After one exciting period, the score was knotted at two. Unfortunately for the host squad, the game began to shift toward Detroit in the middle frame, as the Red Wings held a 14-4 advantage in shots on goal during the following 20 minutes. However, Fleury was up to the task, turning aside all 14 attempts to keep the game tied.

Midway through the third period, the Penguins got the exact chance they were looking for. Jonathan Ericsson found himself in the penalty box for Detroit, as he had been whistled for interference with 10:54 remaining in regulation. The rookie defenseman was let free 37 seconds early, as Pittsburgh took the lead. Kris Letang sent a shot wide of the net, but Sidney Crosby kept the play alive by cycling the puck around the boards to Evgeni Malkin. Malkin curled into the right circle, before feeding a pass back to Sergei Gonchar at the point. With Crosby and Bill Guerin setting up in front of the crease, Gonchar let a slap shot go, beating Osgood high over the glove hand.

Pittsburgh began to take control from there, outshooting the Red Wings 10-3 in the final period of the contest. With 57 seconds remaining, Maxime Talbot put the icing on the cake for the home team, scoring an empty net goal from Ruslan Fedotenko for the 4-2 final.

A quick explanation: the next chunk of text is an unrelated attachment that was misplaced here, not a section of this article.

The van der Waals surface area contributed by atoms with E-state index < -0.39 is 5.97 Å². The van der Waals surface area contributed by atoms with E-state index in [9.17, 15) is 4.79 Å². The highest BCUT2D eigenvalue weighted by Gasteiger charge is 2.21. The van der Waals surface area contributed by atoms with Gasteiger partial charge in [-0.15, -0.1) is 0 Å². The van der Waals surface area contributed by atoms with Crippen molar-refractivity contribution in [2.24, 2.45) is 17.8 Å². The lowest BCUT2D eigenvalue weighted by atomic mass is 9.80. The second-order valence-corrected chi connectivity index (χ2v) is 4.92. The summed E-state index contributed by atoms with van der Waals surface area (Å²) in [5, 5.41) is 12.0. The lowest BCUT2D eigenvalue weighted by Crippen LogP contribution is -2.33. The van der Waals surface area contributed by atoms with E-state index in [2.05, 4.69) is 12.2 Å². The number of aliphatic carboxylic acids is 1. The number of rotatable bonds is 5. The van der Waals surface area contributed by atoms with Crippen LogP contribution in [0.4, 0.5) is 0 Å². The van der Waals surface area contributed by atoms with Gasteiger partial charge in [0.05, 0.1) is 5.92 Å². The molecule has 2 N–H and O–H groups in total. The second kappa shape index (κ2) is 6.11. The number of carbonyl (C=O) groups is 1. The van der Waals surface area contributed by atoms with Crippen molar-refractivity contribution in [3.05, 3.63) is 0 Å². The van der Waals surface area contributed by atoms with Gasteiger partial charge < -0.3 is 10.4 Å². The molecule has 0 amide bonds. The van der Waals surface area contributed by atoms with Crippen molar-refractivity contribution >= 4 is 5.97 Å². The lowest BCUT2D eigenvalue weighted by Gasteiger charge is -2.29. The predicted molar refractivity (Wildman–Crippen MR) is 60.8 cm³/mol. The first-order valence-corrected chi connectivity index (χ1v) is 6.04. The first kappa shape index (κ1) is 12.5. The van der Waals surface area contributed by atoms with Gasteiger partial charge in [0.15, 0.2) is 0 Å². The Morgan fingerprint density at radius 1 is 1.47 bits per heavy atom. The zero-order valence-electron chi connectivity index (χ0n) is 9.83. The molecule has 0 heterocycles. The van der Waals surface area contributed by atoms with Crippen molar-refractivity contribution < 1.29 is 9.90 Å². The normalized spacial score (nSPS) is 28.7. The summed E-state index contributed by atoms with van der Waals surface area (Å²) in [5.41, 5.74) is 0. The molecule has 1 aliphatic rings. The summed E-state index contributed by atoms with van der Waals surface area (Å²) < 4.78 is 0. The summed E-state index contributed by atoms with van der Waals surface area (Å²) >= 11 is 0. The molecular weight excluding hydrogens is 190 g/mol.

For the third game in a row, the busier goaltender was the one that picked up the victory. In game three, that was Marc-Andre Fleury, who made 27 saves on 29 shots for the Penguins. Chris Osgood suffered the loss for Detroit, stopping 17 of the 20 shots he faced.

With Tuesday night's win, the Penguins have new life. The series is now 2-1 in favor of the Red Wings, but Pittsburgh will have a chance to even things up on Thursday. Game four takes place at Mellon Arena, with puck drop scheduled for 8:00.

Elsewhere in hockey on Tuesday, the Boston Bruins made noise by signing forward David Krejci to a multi-year extension. Although terms weren't disclosed by the Bruins, the Boston Globe is reporting a three-year deal worth a total of $11.25 million. Krejci and General Manager Peter Chiarelli will be participating in a conference call at some point on Wednesday to discuss the recent transaction.